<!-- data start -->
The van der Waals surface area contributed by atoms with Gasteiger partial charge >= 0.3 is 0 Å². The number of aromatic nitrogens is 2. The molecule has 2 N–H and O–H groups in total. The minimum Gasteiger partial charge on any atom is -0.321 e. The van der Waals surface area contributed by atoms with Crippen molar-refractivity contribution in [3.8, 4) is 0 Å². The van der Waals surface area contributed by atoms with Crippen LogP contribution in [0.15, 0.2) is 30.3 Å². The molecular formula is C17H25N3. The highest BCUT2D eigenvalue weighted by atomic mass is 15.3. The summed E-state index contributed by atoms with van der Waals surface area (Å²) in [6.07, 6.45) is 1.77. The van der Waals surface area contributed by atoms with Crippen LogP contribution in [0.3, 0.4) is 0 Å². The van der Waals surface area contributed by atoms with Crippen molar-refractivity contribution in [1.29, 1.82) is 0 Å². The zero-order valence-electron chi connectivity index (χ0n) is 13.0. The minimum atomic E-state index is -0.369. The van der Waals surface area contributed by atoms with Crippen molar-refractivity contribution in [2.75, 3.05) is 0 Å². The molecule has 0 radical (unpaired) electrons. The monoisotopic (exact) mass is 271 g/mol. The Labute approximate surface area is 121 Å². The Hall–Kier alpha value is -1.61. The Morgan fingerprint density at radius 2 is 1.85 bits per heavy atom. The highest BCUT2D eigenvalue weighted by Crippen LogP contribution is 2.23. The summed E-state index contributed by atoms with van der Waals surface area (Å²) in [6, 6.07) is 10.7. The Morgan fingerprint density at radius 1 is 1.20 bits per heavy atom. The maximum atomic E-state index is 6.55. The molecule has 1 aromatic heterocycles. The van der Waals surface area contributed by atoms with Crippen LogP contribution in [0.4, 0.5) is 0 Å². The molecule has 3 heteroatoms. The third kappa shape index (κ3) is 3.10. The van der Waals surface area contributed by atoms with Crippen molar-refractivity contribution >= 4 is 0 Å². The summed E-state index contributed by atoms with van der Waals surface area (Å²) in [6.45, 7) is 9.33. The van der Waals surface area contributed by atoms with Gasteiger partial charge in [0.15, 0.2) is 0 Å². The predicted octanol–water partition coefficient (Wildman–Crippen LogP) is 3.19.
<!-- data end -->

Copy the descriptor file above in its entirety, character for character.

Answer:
The van der Waals surface area contributed by atoms with Gasteiger partial charge >= 0.3 is 0 Å². The number of aromatic nitrogens is 2. The molecule has 2 N–H and O–H groups in total. The minimum Gasteiger partial charge on any atom is -0.321 e. The van der Waals surface area contributed by atoms with Crippen molar-refractivity contribution in [3.8, 4) is 0 Å². The van der Waals surface area contributed by atoms with Crippen LogP contribution in [0.15, 0.2) is 30.3 Å². The molecular formula is C17H25N3. The highest BCUT2D eigenvalue weighted by atomic mass is 15.3. The summed E-state index contributed by atoms with van der Waals surface area (Å²) in [6.07, 6.45) is 1.77. The van der Waals surface area contributed by atoms with Crippen LogP contribution in [0.3, 0.4) is 0 Å². The van der Waals surface area contributed by atoms with Crippen molar-refractivity contribution in [1.29, 1.82) is 0 Å². The zero-order valence-electron chi connectivity index (χ0n) is 13.0. The minimum atomic E-state index is -0.369. The van der Waals surface area contributed by atoms with Crippen molar-refractivity contribution in [2.75, 3.05) is 0 Å². The molecule has 0 radical (unpaired) electrons. The monoisotopic (exact) mass is 271 g/mol. The Labute approximate surface area is 121 Å². The Hall–Kier alpha value is -1.61. The Morgan fingerprint density at radius 2 is 1.85 bits per heavy atom. The highest BCUT2D eigenvalue weighted by Crippen LogP contribution is 2.23. The summed E-state index contributed by atoms with van der Waals surface area (Å²) in [6, 6.07) is 10.7. The Morgan fingerprint density at radius 1 is 1.20 bits per heavy atom. The maximum atomic E-state index is 6.55. The molecule has 1 aromatic heterocycles. The van der Waals surface area contributed by atoms with Crippen LogP contribution in [0.4, 0.5) is 0 Å². The molecule has 3 heteroatoms. The third kappa shape index (κ3) is 3.10. The van der Waals surface area contributed by atoms with Crippen molar-refractivity contribution >= 4 is 0 Å². The summed E-state index contributed by atoms with van der Waals surface area (Å²) in [6.45, 7) is 9.33. The van der Waals surface area contributed by atoms with Gasteiger partial charge in [0.15, 0.2) is 0 Å². The predicted octanol–water partition coefficient (Wildman–Crippen LogP) is 3.19.